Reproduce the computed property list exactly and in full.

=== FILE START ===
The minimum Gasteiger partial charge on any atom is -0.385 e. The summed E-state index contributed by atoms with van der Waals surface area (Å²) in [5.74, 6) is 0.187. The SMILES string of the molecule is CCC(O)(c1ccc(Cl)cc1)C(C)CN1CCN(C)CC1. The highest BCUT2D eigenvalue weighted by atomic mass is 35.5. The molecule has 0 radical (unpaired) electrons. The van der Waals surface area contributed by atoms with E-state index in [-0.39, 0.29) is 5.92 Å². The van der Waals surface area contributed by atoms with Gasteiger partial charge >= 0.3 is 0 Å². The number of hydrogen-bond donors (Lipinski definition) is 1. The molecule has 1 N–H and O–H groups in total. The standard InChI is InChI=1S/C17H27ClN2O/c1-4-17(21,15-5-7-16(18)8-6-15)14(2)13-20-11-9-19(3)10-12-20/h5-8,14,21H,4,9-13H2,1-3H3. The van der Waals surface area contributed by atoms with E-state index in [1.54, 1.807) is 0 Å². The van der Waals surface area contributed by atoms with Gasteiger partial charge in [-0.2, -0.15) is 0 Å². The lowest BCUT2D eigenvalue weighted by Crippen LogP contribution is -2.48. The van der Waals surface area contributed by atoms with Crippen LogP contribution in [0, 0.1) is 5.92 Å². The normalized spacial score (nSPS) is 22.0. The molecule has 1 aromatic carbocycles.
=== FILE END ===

The minimum Gasteiger partial charge on any atom is -0.385 e. The summed E-state index contributed by atoms with van der Waals surface area (Å²) in [5.74, 6) is 0.187. The SMILES string of the molecule is CCC(O)(c1ccc(Cl)cc1)C(C)CN1CCN(C)CC1. The highest BCUT2D eigenvalue weighted by atomic mass is 35.5. The molecule has 0 radical (unpaired) electrons. The van der Waals surface area contributed by atoms with E-state index in [-0.39, 0.29) is 5.92 Å². The van der Waals surface area contributed by atoms with Gasteiger partial charge >= 0.3 is 0 Å². The number of hydrogen-bond donors (Lipinski definition) is 1. The molecule has 1 N–H and O–H groups in total. The standard InChI is InChI=1S/C17H27ClN2O/c1-4-17(21,15-5-7-16(18)8-6-15)14(2)13-20-11-9-19(3)10-12-20/h5-8,14,21H,4,9-13H2,1-3H3. The van der Waals surface area contributed by atoms with E-state index in [1.54, 1.807) is 0 Å². The van der Waals surface area contributed by atoms with Gasteiger partial charge in [-0.2, -0.15) is 0 Å². The lowest BCUT2D eigenvalue weighted by Crippen LogP contribution is -2.48. The van der Waals surface area contributed by atoms with Crippen LogP contribution in [0, 0.1) is 5.92 Å². The normalized spacial score (nSPS) is 22.0. The molecule has 1 aromatic carbocycles.